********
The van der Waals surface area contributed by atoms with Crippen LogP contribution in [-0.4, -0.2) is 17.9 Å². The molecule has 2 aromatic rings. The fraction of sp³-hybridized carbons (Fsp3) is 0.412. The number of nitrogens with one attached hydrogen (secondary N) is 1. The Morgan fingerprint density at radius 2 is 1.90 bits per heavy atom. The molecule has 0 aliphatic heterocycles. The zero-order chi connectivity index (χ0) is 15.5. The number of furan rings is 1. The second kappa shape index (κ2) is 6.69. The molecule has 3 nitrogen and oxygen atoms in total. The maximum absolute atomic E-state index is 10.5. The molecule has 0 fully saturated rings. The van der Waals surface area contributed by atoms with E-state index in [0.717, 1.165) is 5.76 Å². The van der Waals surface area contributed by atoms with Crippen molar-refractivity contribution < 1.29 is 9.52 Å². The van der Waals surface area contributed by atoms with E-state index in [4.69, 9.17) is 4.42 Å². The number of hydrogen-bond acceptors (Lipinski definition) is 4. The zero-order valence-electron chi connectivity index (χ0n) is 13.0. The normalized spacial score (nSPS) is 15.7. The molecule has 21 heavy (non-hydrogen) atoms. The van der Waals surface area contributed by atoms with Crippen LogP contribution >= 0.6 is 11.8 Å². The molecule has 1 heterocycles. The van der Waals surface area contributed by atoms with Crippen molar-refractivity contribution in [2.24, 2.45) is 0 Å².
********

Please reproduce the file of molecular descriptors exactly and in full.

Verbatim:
The van der Waals surface area contributed by atoms with Crippen LogP contribution in [-0.4, -0.2) is 17.9 Å². The molecule has 2 aromatic rings. The fraction of sp³-hybridized carbons (Fsp3) is 0.412. The number of nitrogens with one attached hydrogen (secondary N) is 1. The Morgan fingerprint density at radius 2 is 1.90 bits per heavy atom. The molecule has 0 aliphatic heterocycles. The zero-order chi connectivity index (χ0) is 15.5. The number of furan rings is 1. The second kappa shape index (κ2) is 6.69. The molecule has 3 nitrogen and oxygen atoms in total. The maximum absolute atomic E-state index is 10.5. The molecule has 0 fully saturated rings. The van der Waals surface area contributed by atoms with E-state index in [0.717, 1.165) is 5.76 Å². The van der Waals surface area contributed by atoms with Crippen molar-refractivity contribution < 1.29 is 9.52 Å². The van der Waals surface area contributed by atoms with E-state index in [4.69, 9.17) is 4.42 Å². The number of hydrogen-bond acceptors (Lipinski definition) is 4. The zero-order valence-electron chi connectivity index (χ0n) is 13.0. The normalized spacial score (nSPS) is 15.7. The molecule has 21 heavy (non-hydrogen) atoms. The van der Waals surface area contributed by atoms with Crippen LogP contribution >= 0.6 is 11.8 Å². The molecule has 1 heterocycles. The van der Waals surface area contributed by atoms with Crippen molar-refractivity contribution in [2.24, 2.45) is 0 Å².